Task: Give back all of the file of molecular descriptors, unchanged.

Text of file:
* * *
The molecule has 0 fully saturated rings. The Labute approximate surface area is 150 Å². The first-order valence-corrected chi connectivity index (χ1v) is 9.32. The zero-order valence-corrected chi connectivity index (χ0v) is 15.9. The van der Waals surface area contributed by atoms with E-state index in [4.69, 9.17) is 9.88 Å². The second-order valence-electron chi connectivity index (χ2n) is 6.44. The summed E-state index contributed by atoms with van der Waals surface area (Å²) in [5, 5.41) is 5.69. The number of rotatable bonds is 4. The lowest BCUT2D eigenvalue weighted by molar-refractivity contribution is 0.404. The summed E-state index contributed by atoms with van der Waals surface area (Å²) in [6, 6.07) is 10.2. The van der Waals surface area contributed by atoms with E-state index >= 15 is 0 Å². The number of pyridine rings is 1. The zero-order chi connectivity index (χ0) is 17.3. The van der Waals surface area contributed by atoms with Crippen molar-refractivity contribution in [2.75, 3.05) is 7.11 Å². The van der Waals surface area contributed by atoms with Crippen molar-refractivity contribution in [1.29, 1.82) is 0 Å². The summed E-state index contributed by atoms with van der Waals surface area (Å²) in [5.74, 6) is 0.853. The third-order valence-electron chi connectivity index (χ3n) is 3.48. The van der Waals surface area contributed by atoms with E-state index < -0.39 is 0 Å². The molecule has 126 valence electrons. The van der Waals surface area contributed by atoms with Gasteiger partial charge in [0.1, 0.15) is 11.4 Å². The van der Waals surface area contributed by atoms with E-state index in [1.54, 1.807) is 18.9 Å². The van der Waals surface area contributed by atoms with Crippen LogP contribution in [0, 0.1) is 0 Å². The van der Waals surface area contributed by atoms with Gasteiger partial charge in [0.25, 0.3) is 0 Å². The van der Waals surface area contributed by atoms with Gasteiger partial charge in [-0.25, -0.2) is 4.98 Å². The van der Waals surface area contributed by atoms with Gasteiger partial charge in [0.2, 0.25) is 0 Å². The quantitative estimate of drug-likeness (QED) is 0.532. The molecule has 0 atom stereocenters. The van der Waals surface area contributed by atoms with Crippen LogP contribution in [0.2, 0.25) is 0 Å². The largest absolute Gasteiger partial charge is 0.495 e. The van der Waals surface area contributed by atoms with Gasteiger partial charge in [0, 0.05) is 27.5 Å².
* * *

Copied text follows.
The molecule has 0 fully saturated rings. The Labute approximate surface area is 150 Å². The first-order valence-corrected chi connectivity index (χ1v) is 9.32. The zero-order valence-corrected chi connectivity index (χ0v) is 15.9. The van der Waals surface area contributed by atoms with E-state index in [4.69, 9.17) is 9.88 Å². The second-order valence-electron chi connectivity index (χ2n) is 6.44. The summed E-state index contributed by atoms with van der Waals surface area (Å²) in [5, 5.41) is 5.69. The number of rotatable bonds is 4. The lowest BCUT2D eigenvalue weighted by molar-refractivity contribution is 0.404. The summed E-state index contributed by atoms with van der Waals surface area (Å²) in [6, 6.07) is 10.2. The van der Waals surface area contributed by atoms with E-state index >= 15 is 0 Å². The number of pyridine rings is 1. The zero-order chi connectivity index (χ0) is 17.3. The van der Waals surface area contributed by atoms with Crippen molar-refractivity contribution in [2.75, 3.05) is 7.11 Å². The van der Waals surface area contributed by atoms with Crippen molar-refractivity contribution in [1.29, 1.82) is 0 Å². The summed E-state index contributed by atoms with van der Waals surface area (Å²) in [5.74, 6) is 0.853. The third-order valence-electron chi connectivity index (χ3n) is 3.48. The van der Waals surface area contributed by atoms with E-state index < -0.39 is 0 Å². The molecule has 126 valence electrons. The van der Waals surface area contributed by atoms with Gasteiger partial charge in [0.1, 0.15) is 11.4 Å². The van der Waals surface area contributed by atoms with E-state index in [1.54, 1.807) is 18.9 Å². The van der Waals surface area contributed by atoms with Crippen LogP contribution in [0, 0.1) is 0 Å². The van der Waals surface area contributed by atoms with Gasteiger partial charge in [0.25, 0.3) is 0 Å². The van der Waals surface area contributed by atoms with Gasteiger partial charge in [-0.25, -0.2) is 4.98 Å². The van der Waals surface area contributed by atoms with Gasteiger partial charge in [0.2, 0.25) is 0 Å². The quantitative estimate of drug-likeness (QED) is 0.532. The molecule has 0 atom stereocenters. The van der Waals surface area contributed by atoms with Crippen LogP contribution in [0.2, 0.25) is 0 Å². The largest absolute Gasteiger partial charge is 0.495 e. The van der Waals surface area contributed by atoms with Gasteiger partial charge in [0, 0.05) is 27.5 Å².